The team

Dr Jason Steel

Dr Jason C Steel, Ph D

Dr Steel obtained his PhD in Cancer Gene Therapy from Charles Sturt University in 2004.  The following year, Dr Steel  was awarded a National Institutes of Health - Fogerty International Research Fellowship to train at the National Cancer Institute in America. While there, Dr Steel worked within cancer gene therapy and the Cytokine Immunology and Immunotherapy Laboratories of  Professor John Morris and Dr Thomas A Waldmann. During Dr Steel’s 6 years at the NIH he gained extensive experience in cancer immunology and immunotherapy and saw some of his work translated into human clinical trials for cancer.  He was awarded the prestigious NIH Fellows Award for Research Excellence on three separate occasions as well as the Society for Immunotherapy of Cancer Presidential Travel Award.  

In 2010, Dr Steel moved to the University of Cincinnati College of Medicine in the US as an Assistant Professor in the Hematology and Oncology Department.  At the University of Cincinnati Dr Steel‘s lab worked on the development and pre-clinical testing of cancer vaccines, cancer immunology and the identification and characterisation of cancer stem cells.    

In 2014, Dr Steel returned to Australia to take up a research position at UQ and the Gallipoli Medical Research Foundation where he is working on how liver cancer escapes detection of the immune system and how we can counter this by teaching our immune system to attack the liver cancer.



Dr Aparna Jayachandran

Dr Aparna Jayachandran is a laboratory-based early career cancer researcher within the Gallipoli Medical Research Institute and the Faculty of Medicine at the University of Queensland. She is currently appointed as a Research Officer within the Liver Cancer Unit. Dr Jayachandran’s research work has focused on her expertise in the research areas of Hepatocellular Carcinoma (HCC) biology, epithelial -mesenchymal transition (EMT), cancer stem cells (CSC) and metabolic reprogramming. During her PhD (University of Giessen, Germany & Mount Sinai School of Medicine, New York, USA), she identified the relevance of EMT in organ fibrosis.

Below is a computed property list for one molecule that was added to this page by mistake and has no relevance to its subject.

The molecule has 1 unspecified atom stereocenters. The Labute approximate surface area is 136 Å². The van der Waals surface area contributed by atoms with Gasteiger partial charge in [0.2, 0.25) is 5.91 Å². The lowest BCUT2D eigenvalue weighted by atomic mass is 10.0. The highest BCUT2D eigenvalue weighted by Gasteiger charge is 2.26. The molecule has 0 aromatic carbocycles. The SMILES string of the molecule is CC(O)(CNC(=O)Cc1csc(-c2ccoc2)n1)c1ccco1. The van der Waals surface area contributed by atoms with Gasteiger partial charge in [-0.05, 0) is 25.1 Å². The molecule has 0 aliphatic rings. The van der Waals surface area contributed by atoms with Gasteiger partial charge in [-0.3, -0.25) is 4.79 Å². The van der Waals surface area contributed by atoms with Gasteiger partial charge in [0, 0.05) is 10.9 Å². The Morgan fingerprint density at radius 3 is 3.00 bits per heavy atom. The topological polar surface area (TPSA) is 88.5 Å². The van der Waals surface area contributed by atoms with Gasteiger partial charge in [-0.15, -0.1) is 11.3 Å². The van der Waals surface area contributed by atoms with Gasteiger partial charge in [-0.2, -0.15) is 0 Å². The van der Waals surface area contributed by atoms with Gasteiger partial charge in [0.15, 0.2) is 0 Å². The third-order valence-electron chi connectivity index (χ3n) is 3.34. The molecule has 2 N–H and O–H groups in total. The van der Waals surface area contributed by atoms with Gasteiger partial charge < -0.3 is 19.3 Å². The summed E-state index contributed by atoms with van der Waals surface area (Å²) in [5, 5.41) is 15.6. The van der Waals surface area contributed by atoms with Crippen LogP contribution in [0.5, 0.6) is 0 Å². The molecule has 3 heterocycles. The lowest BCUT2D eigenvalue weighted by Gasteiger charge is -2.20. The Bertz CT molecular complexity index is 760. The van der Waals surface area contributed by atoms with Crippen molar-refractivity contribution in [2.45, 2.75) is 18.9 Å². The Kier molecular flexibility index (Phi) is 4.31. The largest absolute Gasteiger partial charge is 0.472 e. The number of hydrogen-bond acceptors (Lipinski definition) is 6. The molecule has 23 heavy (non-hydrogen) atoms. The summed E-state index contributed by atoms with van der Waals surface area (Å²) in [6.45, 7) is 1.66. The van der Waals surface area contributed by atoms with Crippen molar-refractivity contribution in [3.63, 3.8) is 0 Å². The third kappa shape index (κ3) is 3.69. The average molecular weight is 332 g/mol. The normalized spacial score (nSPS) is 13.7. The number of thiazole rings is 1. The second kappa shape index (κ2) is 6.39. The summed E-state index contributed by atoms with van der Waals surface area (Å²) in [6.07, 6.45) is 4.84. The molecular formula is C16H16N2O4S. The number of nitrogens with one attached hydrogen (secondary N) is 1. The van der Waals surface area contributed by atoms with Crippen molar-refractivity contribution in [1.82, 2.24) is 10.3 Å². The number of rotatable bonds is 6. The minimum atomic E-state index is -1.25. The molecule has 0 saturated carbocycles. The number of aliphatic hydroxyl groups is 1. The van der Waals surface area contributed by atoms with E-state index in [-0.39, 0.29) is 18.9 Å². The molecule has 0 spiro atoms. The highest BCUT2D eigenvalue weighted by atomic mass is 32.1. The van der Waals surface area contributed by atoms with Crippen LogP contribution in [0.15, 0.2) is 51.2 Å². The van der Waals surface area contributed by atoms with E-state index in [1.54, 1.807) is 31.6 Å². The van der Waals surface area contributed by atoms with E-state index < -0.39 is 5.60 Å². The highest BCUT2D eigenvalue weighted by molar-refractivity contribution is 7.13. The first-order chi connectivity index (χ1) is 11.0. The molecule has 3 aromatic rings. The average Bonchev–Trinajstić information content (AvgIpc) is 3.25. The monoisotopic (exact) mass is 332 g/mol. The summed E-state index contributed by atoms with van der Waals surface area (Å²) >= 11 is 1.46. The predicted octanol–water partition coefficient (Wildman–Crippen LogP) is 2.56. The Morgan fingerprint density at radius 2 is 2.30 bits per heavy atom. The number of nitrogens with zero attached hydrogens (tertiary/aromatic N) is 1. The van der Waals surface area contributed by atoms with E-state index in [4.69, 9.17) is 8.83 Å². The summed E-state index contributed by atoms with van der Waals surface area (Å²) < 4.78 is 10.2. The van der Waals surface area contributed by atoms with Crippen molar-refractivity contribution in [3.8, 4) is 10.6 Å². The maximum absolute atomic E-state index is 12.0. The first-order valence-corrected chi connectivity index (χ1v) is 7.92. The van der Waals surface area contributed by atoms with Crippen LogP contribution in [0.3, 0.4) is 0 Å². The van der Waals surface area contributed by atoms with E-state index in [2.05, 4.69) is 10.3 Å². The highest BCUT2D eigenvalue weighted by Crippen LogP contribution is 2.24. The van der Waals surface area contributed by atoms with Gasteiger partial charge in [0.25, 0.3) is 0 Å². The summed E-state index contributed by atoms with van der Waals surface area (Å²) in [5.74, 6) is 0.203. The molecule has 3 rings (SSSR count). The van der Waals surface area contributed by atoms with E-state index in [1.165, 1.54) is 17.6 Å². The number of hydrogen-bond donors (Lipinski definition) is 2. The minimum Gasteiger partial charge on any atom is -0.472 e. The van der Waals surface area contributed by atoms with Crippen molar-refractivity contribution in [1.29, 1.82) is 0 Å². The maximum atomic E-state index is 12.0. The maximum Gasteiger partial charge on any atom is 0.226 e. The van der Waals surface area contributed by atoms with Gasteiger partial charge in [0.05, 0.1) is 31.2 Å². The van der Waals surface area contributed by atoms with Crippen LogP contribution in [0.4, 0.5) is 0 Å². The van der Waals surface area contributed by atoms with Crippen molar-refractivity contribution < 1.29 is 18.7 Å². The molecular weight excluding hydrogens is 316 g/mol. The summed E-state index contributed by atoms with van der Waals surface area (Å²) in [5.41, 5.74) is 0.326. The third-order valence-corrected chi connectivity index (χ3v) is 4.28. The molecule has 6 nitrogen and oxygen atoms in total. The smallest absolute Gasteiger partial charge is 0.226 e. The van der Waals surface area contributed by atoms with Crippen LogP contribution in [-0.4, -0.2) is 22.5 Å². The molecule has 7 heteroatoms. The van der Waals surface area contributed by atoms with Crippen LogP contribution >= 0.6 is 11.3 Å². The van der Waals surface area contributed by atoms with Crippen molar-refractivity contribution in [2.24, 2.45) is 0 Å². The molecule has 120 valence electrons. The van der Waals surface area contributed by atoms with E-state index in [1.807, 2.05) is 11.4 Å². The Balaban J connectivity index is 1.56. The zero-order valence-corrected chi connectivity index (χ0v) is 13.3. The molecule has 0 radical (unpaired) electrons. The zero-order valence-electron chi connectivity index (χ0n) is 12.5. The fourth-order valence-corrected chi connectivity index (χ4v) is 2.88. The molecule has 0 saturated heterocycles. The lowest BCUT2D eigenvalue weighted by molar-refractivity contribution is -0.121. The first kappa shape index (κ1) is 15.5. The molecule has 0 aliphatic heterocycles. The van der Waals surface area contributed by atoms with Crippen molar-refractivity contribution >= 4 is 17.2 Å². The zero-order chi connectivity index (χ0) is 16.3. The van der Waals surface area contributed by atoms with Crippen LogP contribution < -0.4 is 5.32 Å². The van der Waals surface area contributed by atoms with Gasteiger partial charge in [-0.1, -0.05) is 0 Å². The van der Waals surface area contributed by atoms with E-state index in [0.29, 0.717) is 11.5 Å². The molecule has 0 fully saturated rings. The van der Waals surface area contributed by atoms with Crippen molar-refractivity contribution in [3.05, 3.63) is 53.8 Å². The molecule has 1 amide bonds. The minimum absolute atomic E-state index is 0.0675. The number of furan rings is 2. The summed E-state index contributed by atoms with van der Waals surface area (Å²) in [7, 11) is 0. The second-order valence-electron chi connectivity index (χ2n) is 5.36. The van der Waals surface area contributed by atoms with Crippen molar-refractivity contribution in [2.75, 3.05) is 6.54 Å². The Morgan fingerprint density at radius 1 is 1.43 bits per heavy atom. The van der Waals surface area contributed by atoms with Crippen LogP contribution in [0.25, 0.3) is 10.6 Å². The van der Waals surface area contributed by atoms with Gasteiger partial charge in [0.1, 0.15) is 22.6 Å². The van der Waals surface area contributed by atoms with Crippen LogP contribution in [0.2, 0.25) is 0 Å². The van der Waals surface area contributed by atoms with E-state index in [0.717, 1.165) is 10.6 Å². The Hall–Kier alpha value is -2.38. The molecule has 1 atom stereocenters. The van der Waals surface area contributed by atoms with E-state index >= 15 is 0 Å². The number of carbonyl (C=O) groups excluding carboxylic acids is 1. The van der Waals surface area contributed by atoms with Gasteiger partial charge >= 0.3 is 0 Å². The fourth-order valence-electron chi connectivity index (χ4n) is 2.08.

During her postdoctoral training at LICR, Melbourne, Australia, she investigated how metabolic reprogramming and EMT of melanoma cells can boost their motility. After joining the Liver Cancer Unit in October 2015, she is extending her knowledge into HCC biology. She is currently investigating the mechanistic associations between EMT, metabolic reprogramming, immune evasion and CSCs, so as to identify and develop druggable targets in HCC.

 

Liver Research Unit

Your hardworking liver

Let’s be honest, most of us don’t give much thought to our liver. This workhorse of an organ is quietly plugging away in the background, performing around 500 functions in our body such as removing toxins and producing bile which aids in digestion fat.

Your liver can do a lot, but it struggles to handle the excessive levels of salt and sugar many of us consume in our modern, processed diet.

It is when the build-up of toxins gets too much for this overworked organ that you become at risk of developing fatty liver disease.

The liver health crisis flying under the radar

With one in three adult Australians developing fatty liver disease, it’s fair to say it is reaching epidemic proportions in this country. The big problem is many people aren’t even aware they have it. Fatty liver disease often presents no symptoms, particularly in the early stages, and can progress to even more significant health concerns.

Fatty liver disease is associated with an increased risk of heart disease and diabetes. Worse still, if fatty liver disease reaches cirrhosis, which is hardening and scarring of the liver, progression to liver cancer becomes a real possibility. Click here to read more about our liver cancer research.

So what are we doing about the epidemic of fatty liver disease?

As it stands, the best known treatment for fatty liver disease is dramatic life-style changes. The Gallipoli Medical Research Foundation (GMRF) Liver Research Unit is working to better understand fatty liver disease so we can better treat it.

The Liver Research Unit receives 100% of its funding from GMRF donors, and this team is committed to producing results that can provide solutions for people who are suffering from an illness of the liver.

the most common
risk factor for
liver cancer is
chronic viral
hepatitis

Our research focus

Your hardworking liver

Co-Toxic Liver Disease:

A major focus of the Liver Research Centre’s work is the pathophysiological basis of the co-toxic effects of iron, alcohol and steatosis on the liver, and to establish the role that iron plays in accelerating the progression of liver diseases due to alcohol and/or non-alcoholic fatty liver disease. We have a number of animal models to study the interrelationships between alcohol, high fat diets and iron. The role that iron plays in the progression of advanced liver disease of all aetiologies is also a core area of a study in the centre. We are studying the effects of increased liver iron stores on waiting list mortality and on the natural history of advanced liver disease, hoping ultimately to improve the duration and quality of life of affected patients.